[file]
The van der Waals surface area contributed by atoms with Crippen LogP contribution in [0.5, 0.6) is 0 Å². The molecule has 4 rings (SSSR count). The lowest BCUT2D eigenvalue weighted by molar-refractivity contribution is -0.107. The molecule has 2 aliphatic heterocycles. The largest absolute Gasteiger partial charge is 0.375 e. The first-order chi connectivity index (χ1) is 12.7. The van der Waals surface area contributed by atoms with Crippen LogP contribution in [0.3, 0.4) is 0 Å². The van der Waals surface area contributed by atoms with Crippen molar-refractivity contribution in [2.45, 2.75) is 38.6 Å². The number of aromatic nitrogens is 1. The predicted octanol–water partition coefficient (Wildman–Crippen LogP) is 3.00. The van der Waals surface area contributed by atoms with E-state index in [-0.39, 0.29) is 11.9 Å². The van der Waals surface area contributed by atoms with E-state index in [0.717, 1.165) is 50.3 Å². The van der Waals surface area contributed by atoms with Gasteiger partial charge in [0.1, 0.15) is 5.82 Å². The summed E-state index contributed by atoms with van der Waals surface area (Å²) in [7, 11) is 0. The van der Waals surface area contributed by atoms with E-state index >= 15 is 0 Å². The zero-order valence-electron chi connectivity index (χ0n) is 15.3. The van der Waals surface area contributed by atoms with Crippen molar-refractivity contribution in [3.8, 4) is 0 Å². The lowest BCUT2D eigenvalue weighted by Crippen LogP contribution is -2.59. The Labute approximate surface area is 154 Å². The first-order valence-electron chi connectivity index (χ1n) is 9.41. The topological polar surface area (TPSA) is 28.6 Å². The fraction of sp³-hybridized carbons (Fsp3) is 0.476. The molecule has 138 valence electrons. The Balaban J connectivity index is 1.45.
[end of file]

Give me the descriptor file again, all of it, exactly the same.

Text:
The van der Waals surface area contributed by atoms with Crippen LogP contribution in [0.5, 0.6) is 0 Å². The molecule has 4 rings (SSSR count). The lowest BCUT2D eigenvalue weighted by molar-refractivity contribution is -0.107. The molecule has 2 aliphatic heterocycles. The largest absolute Gasteiger partial charge is 0.375 e. The first-order chi connectivity index (χ1) is 12.7. The van der Waals surface area contributed by atoms with Crippen LogP contribution in [0.3, 0.4) is 0 Å². The van der Waals surface area contributed by atoms with Crippen molar-refractivity contribution in [2.45, 2.75) is 38.6 Å². The number of aromatic nitrogens is 1. The predicted octanol–water partition coefficient (Wildman–Crippen LogP) is 3.00. The van der Waals surface area contributed by atoms with E-state index in [-0.39, 0.29) is 11.9 Å². The van der Waals surface area contributed by atoms with E-state index in [0.717, 1.165) is 50.3 Å². The van der Waals surface area contributed by atoms with Gasteiger partial charge in [0.1, 0.15) is 5.82 Å². The summed E-state index contributed by atoms with van der Waals surface area (Å²) in [7, 11) is 0. The van der Waals surface area contributed by atoms with E-state index >= 15 is 0 Å². The zero-order valence-electron chi connectivity index (χ0n) is 15.3. The van der Waals surface area contributed by atoms with Crippen molar-refractivity contribution in [3.8, 4) is 0 Å². The lowest BCUT2D eigenvalue weighted by Crippen LogP contribution is -2.59. The Labute approximate surface area is 154 Å². The first-order valence-electron chi connectivity index (χ1n) is 9.41. The topological polar surface area (TPSA) is 28.6 Å². The fraction of sp³-hybridized carbons (Fsp3) is 0.476. The molecule has 138 valence electrons. The Balaban J connectivity index is 1.45.